Dozens more people claimed disability benefits in Monmouthshire in July than a year earlier, research shows – as the number doubled across England and Wales.
The figures come as a shadow minister says the Government "can't ignore" the growing backlog in disability assessments.
The personal independent payment is awarded to people with long-term physical or mental conditions, in order to help them continue with everyday tasks.
Analysis of Department and Work and Pensions figures from the Institute for Fiscal Studies think tank shows the number of new claimants in Monmouthshire rose from 30 in July 2021 to 59 in July 2022.
Across England and Wales, the number of new PIP claimants doubled over this period, from 14,800 to 32,200.
The IFS said that worsening health was likely behind the rise and that there had been an increase across every age group, and for most major conditions.
Nationally, around a third of new claims were for mental or behavioural conditions, with the proportion rising to 70% among those aged under 25.
Sam Ray-Chaudhuri, a research economist at the organisation said: “Whatever the cause, significantly greater spending on disability benefits looks like it will be one of the consequences of this concerning trend.”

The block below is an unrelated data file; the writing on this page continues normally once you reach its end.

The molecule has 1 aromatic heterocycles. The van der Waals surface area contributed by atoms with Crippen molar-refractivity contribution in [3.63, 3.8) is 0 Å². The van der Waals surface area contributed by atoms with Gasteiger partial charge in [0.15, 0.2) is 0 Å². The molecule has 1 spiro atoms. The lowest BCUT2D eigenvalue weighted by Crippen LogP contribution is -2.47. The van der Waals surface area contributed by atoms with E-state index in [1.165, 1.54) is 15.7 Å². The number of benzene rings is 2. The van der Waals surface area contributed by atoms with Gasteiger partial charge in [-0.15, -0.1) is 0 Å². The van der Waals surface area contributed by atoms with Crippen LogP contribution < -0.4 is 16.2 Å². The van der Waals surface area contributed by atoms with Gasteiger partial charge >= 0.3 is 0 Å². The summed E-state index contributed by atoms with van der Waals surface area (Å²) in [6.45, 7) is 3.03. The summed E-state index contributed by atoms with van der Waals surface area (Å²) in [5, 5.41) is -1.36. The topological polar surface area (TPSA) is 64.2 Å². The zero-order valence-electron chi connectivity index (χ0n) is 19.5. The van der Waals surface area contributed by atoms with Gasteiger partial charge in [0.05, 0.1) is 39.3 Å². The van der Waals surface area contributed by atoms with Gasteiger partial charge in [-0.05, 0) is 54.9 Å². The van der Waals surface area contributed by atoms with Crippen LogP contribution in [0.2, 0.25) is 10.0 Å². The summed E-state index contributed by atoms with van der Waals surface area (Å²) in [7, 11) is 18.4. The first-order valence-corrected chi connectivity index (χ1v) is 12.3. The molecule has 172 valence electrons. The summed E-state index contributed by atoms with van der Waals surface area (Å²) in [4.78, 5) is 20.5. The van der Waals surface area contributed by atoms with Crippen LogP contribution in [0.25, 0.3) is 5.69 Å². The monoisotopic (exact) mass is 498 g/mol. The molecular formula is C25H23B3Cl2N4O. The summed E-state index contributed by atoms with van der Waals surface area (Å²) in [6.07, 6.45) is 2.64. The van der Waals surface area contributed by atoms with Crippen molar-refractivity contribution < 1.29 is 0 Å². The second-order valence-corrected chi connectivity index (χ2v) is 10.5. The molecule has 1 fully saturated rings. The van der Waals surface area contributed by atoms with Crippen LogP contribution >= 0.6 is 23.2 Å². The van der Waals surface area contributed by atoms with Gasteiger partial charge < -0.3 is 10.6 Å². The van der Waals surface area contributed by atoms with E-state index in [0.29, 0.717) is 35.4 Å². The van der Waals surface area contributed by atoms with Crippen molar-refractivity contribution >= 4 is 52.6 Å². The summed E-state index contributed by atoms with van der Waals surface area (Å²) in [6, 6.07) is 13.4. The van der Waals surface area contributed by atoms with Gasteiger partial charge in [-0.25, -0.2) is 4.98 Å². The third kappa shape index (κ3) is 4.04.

More recent figures show 4,516 were entitled to PIP in Monmouthshire as of July – putting them among 2.7 million people entitled to the benefit across England and Wales.
The IFS also found that more than 250,000 people were waiting to have their disability claims assessed as of July.
Jonathan Ashworth, the shadow work and pensions secretary, said ministers "can’t ignore these findings".
“The backlog in assessments for disability benefits must be tackled and employment support must be reformed, as Labour has proposed, to offer specialist help to those who want to find work,” he said.
Poor health and a rise in the number of people with disabilities and long-term conditions may also be impacting the economy.
The Office for National Statistics estimates that around 2.4 million people were out of work due to long-term illness across the UK between September and November.
While this was down from a peak of 2.5 million from July to September, it was up from the 2.3 million people out of work at the same point in 2021.
Mr Ashworth said this amounted to "a monumental waste of human potential".
“Helping people find appropriate and supportive work is good for them, good for society and good for the economy,” he said.
A DWP spokesperson said it is committed to ensuring people can access support "as quickly as possible".
“We are constantly making improvements to our service by boosting resources and opening up assessments by phone and video.
“The latest statistics show clearance times have greatly improved, returning to pre-pandemic levels,” they added.